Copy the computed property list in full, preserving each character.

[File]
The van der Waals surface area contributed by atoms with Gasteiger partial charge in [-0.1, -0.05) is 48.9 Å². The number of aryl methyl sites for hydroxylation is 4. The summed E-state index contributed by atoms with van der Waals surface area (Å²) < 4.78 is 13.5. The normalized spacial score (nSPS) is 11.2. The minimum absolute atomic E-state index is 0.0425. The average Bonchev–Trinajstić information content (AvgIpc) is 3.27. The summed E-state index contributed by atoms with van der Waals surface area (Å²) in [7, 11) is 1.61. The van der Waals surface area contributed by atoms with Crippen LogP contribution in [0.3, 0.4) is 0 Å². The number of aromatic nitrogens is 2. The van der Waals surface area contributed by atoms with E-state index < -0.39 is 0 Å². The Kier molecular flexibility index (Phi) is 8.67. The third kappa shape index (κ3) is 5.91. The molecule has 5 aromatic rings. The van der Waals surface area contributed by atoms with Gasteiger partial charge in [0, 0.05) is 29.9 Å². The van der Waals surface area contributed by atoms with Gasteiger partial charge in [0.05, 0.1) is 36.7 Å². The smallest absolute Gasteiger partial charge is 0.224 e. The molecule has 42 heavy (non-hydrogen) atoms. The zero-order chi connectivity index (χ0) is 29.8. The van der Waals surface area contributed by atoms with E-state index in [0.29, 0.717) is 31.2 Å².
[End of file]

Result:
The van der Waals surface area contributed by atoms with Gasteiger partial charge in [-0.1, -0.05) is 48.9 Å². The number of aryl methyl sites for hydroxylation is 4. The summed E-state index contributed by atoms with van der Waals surface area (Å²) < 4.78 is 13.5. The normalized spacial score (nSPS) is 11.2. The minimum absolute atomic E-state index is 0.0425. The average Bonchev–Trinajstić information content (AvgIpc) is 3.27. The summed E-state index contributed by atoms with van der Waals surface area (Å²) in [7, 11) is 1.61. The van der Waals surface area contributed by atoms with Crippen LogP contribution in [0.3, 0.4) is 0 Å². The number of aromatic nitrogens is 2. The van der Waals surface area contributed by atoms with E-state index < -0.39 is 0 Å². The Kier molecular flexibility index (Phi) is 8.67. The third kappa shape index (κ3) is 5.91. The molecule has 5 aromatic rings. The van der Waals surface area contributed by atoms with Gasteiger partial charge in [0, 0.05) is 29.9 Å². The van der Waals surface area contributed by atoms with Gasteiger partial charge in [0.05, 0.1) is 36.7 Å². The smallest absolute Gasteiger partial charge is 0.224 e. The molecule has 42 heavy (non-hydrogen) atoms. The zero-order chi connectivity index (χ0) is 29.8. The van der Waals surface area contributed by atoms with E-state index in [0.29, 0.717) is 31.2 Å².